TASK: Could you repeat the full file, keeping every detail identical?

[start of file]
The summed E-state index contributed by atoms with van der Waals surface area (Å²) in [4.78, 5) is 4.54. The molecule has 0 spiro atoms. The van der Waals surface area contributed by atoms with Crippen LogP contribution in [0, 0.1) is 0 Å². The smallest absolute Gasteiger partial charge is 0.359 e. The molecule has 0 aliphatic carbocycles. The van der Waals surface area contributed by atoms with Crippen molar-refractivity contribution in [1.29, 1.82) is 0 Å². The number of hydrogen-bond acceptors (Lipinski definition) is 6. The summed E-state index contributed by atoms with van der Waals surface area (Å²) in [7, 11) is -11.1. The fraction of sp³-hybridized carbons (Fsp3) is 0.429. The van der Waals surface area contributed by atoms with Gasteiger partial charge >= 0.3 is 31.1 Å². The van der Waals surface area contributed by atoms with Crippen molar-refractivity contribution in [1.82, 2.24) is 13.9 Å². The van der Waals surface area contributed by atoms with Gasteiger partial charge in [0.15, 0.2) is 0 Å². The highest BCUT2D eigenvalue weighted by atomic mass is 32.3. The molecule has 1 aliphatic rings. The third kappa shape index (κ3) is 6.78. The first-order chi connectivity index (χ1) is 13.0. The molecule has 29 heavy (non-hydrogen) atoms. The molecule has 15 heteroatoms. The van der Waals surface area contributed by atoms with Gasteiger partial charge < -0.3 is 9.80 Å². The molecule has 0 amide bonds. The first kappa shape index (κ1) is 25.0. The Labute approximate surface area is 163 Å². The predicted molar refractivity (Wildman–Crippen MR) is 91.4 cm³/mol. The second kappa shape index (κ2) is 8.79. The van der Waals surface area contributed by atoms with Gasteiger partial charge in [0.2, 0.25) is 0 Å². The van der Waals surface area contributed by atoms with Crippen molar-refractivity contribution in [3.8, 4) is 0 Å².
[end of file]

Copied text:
The summed E-state index contributed by atoms with van der Waals surface area (Å²) in [4.78, 5) is 4.54. The molecule has 0 spiro atoms. The van der Waals surface area contributed by atoms with Crippen LogP contribution in [0, 0.1) is 0 Å². The smallest absolute Gasteiger partial charge is 0.359 e. The molecule has 0 aliphatic carbocycles. The van der Waals surface area contributed by atoms with Crippen molar-refractivity contribution in [1.29, 1.82) is 0 Å². The number of hydrogen-bond acceptors (Lipinski definition) is 6. The summed E-state index contributed by atoms with van der Waals surface area (Å²) in [7, 11) is -11.1. The fraction of sp³-hybridized carbons (Fsp3) is 0.429. The van der Waals surface area contributed by atoms with Gasteiger partial charge >= 0.3 is 31.1 Å². The van der Waals surface area contributed by atoms with Crippen molar-refractivity contribution in [1.82, 2.24) is 13.9 Å². The van der Waals surface area contributed by atoms with Gasteiger partial charge in [0.15, 0.2) is 0 Å². The highest BCUT2D eigenvalue weighted by atomic mass is 32.3. The molecule has 1 aliphatic rings. The third kappa shape index (κ3) is 6.78. The first-order chi connectivity index (χ1) is 13.0. The molecule has 29 heavy (non-hydrogen) atoms. The molecule has 15 heteroatoms. The van der Waals surface area contributed by atoms with Gasteiger partial charge < -0.3 is 9.80 Å². The molecule has 0 amide bonds. The first kappa shape index (κ1) is 25.0. The Labute approximate surface area is 163 Å². The predicted molar refractivity (Wildman–Crippen MR) is 91.4 cm³/mol. The second kappa shape index (κ2) is 8.79. The van der Waals surface area contributed by atoms with Gasteiger partial charge in [0.2, 0.25) is 0 Å². The van der Waals surface area contributed by atoms with Crippen molar-refractivity contribution in [3.8, 4) is 0 Å².